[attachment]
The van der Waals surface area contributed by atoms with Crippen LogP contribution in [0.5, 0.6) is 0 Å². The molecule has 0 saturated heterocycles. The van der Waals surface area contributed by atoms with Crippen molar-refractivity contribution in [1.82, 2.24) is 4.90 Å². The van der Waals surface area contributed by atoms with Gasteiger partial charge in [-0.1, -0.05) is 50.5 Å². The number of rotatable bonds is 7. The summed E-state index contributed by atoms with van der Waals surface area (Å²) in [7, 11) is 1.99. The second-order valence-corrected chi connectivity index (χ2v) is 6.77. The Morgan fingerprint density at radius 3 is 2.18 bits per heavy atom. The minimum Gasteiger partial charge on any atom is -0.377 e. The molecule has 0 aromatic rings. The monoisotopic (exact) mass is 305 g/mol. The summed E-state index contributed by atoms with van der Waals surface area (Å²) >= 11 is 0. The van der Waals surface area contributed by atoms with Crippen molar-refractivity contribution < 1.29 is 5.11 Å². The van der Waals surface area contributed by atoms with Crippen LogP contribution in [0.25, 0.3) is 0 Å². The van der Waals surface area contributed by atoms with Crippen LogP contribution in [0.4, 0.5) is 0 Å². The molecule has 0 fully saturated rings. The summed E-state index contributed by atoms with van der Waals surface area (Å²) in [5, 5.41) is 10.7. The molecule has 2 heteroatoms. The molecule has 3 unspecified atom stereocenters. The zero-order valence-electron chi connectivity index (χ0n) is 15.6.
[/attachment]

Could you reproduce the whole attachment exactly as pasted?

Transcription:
The van der Waals surface area contributed by atoms with Crippen LogP contribution in [0.5, 0.6) is 0 Å². The molecule has 0 saturated heterocycles. The van der Waals surface area contributed by atoms with Crippen molar-refractivity contribution in [1.82, 2.24) is 4.90 Å². The van der Waals surface area contributed by atoms with Gasteiger partial charge in [-0.1, -0.05) is 50.5 Å². The number of rotatable bonds is 7. The summed E-state index contributed by atoms with van der Waals surface area (Å²) in [7, 11) is 1.99. The second-order valence-corrected chi connectivity index (χ2v) is 6.77. The Morgan fingerprint density at radius 3 is 2.18 bits per heavy atom. The minimum Gasteiger partial charge on any atom is -0.377 e. The molecule has 0 aromatic rings. The monoisotopic (exact) mass is 305 g/mol. The summed E-state index contributed by atoms with van der Waals surface area (Å²) >= 11 is 0. The van der Waals surface area contributed by atoms with Crippen molar-refractivity contribution < 1.29 is 5.11 Å². The van der Waals surface area contributed by atoms with Crippen LogP contribution in [0.25, 0.3) is 0 Å². The van der Waals surface area contributed by atoms with Crippen LogP contribution in [0.4, 0.5) is 0 Å². The molecule has 0 fully saturated rings. The summed E-state index contributed by atoms with van der Waals surface area (Å²) in [5, 5.41) is 10.7. The molecule has 2 heteroatoms. The molecule has 3 unspecified atom stereocenters. The zero-order valence-electron chi connectivity index (χ0n) is 15.6.